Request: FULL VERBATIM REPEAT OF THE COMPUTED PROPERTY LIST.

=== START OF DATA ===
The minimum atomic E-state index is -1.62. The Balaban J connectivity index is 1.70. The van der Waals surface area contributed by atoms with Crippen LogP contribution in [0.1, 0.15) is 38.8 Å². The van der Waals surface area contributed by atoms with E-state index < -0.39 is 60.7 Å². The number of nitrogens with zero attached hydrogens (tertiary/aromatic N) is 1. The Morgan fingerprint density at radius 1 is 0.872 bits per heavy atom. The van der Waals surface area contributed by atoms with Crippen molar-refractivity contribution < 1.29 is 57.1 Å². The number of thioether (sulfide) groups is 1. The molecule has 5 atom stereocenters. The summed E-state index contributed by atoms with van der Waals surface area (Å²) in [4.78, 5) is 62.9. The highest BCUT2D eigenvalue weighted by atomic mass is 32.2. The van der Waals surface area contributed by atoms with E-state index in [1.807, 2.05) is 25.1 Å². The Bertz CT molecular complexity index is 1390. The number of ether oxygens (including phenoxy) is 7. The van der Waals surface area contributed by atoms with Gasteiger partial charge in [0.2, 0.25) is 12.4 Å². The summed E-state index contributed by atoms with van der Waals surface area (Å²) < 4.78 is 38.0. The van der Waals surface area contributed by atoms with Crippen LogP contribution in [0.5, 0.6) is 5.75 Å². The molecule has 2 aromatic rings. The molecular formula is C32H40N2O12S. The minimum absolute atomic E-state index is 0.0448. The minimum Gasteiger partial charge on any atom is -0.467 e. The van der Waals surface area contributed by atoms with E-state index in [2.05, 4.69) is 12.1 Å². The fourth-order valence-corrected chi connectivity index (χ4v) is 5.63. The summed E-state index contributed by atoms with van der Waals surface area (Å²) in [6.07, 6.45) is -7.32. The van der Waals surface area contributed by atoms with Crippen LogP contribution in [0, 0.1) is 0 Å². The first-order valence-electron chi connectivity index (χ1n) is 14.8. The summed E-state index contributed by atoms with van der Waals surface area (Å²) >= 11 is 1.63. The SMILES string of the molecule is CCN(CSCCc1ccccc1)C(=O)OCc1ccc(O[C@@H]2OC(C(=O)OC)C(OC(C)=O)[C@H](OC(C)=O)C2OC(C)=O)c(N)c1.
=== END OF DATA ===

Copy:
The minimum atomic E-state index is -1.62. The Balaban J connectivity index is 1.70. The van der Waals surface area contributed by atoms with Crippen LogP contribution in [0.1, 0.15) is 38.8 Å². The van der Waals surface area contributed by atoms with E-state index < -0.39 is 60.7 Å². The number of nitrogens with zero attached hydrogens (tertiary/aromatic N) is 1. The Morgan fingerprint density at radius 1 is 0.872 bits per heavy atom. The van der Waals surface area contributed by atoms with Crippen molar-refractivity contribution < 1.29 is 57.1 Å². The number of thioether (sulfide) groups is 1. The molecule has 5 atom stereocenters. The summed E-state index contributed by atoms with van der Waals surface area (Å²) in [4.78, 5) is 62.9. The highest BCUT2D eigenvalue weighted by atomic mass is 32.2. The van der Waals surface area contributed by atoms with E-state index in [1.807, 2.05) is 25.1 Å². The Bertz CT molecular complexity index is 1390. The number of ether oxygens (including phenoxy) is 7. The van der Waals surface area contributed by atoms with Gasteiger partial charge in [0.2, 0.25) is 12.4 Å². The summed E-state index contributed by atoms with van der Waals surface area (Å²) < 4.78 is 38.0. The van der Waals surface area contributed by atoms with Crippen LogP contribution in [0.5, 0.6) is 5.75 Å². The molecule has 2 aromatic rings. The molecular formula is C32H40N2O12S. The minimum absolute atomic E-state index is 0.0448. The minimum Gasteiger partial charge on any atom is -0.467 e. The van der Waals surface area contributed by atoms with E-state index in [2.05, 4.69) is 12.1 Å². The fourth-order valence-corrected chi connectivity index (χ4v) is 5.63. The summed E-state index contributed by atoms with van der Waals surface area (Å²) in [6.07, 6.45) is -7.32. The van der Waals surface area contributed by atoms with Crippen LogP contribution in [0, 0.1) is 0 Å². The first-order valence-electron chi connectivity index (χ1n) is 14.8. The summed E-state index contributed by atoms with van der Waals surface area (Å²) >= 11 is 1.63. The SMILES string of the molecule is CCN(CSCCc1ccccc1)C(=O)OCc1ccc(O[C@@H]2OC(C(=O)OC)C(OC(C)=O)[C@H](OC(C)=O)C2OC(C)=O)c(N)c1.